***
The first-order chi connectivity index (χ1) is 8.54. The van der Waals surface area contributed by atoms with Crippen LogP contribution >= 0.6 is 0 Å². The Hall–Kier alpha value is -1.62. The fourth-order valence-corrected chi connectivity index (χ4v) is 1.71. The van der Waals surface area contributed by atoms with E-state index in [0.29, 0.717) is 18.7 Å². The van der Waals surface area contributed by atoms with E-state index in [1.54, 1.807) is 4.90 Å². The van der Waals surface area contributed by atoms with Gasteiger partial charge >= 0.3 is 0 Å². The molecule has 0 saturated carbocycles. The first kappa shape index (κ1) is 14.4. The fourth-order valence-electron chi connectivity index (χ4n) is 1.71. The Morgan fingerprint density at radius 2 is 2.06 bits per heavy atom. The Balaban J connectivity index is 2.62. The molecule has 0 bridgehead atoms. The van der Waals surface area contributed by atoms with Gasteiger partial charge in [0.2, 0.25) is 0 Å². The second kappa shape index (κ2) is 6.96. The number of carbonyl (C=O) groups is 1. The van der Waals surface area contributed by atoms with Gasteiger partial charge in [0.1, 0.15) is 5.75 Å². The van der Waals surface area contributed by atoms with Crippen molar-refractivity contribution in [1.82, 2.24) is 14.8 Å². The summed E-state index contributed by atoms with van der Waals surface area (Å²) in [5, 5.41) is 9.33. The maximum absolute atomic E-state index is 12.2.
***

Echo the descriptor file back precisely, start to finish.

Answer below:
The first-order chi connectivity index (χ1) is 8.54. The van der Waals surface area contributed by atoms with Crippen LogP contribution >= 0.6 is 0 Å². The Hall–Kier alpha value is -1.62. The fourth-order valence-corrected chi connectivity index (χ4v) is 1.71. The van der Waals surface area contributed by atoms with E-state index in [0.29, 0.717) is 18.7 Å². The van der Waals surface area contributed by atoms with E-state index in [1.54, 1.807) is 4.90 Å². The van der Waals surface area contributed by atoms with Gasteiger partial charge >= 0.3 is 0 Å². The molecule has 0 saturated carbocycles. The first kappa shape index (κ1) is 14.4. The fourth-order valence-electron chi connectivity index (χ4n) is 1.71. The Morgan fingerprint density at radius 2 is 2.06 bits per heavy atom. The Balaban J connectivity index is 2.62. The molecule has 0 bridgehead atoms. The van der Waals surface area contributed by atoms with Gasteiger partial charge in [0.2, 0.25) is 0 Å². The second kappa shape index (κ2) is 6.96. The number of carbonyl (C=O) groups is 1. The van der Waals surface area contributed by atoms with Gasteiger partial charge in [0.1, 0.15) is 5.75 Å². The van der Waals surface area contributed by atoms with Crippen molar-refractivity contribution in [1.82, 2.24) is 14.8 Å². The summed E-state index contributed by atoms with van der Waals surface area (Å²) in [5, 5.41) is 9.33. The maximum absolute atomic E-state index is 12.2.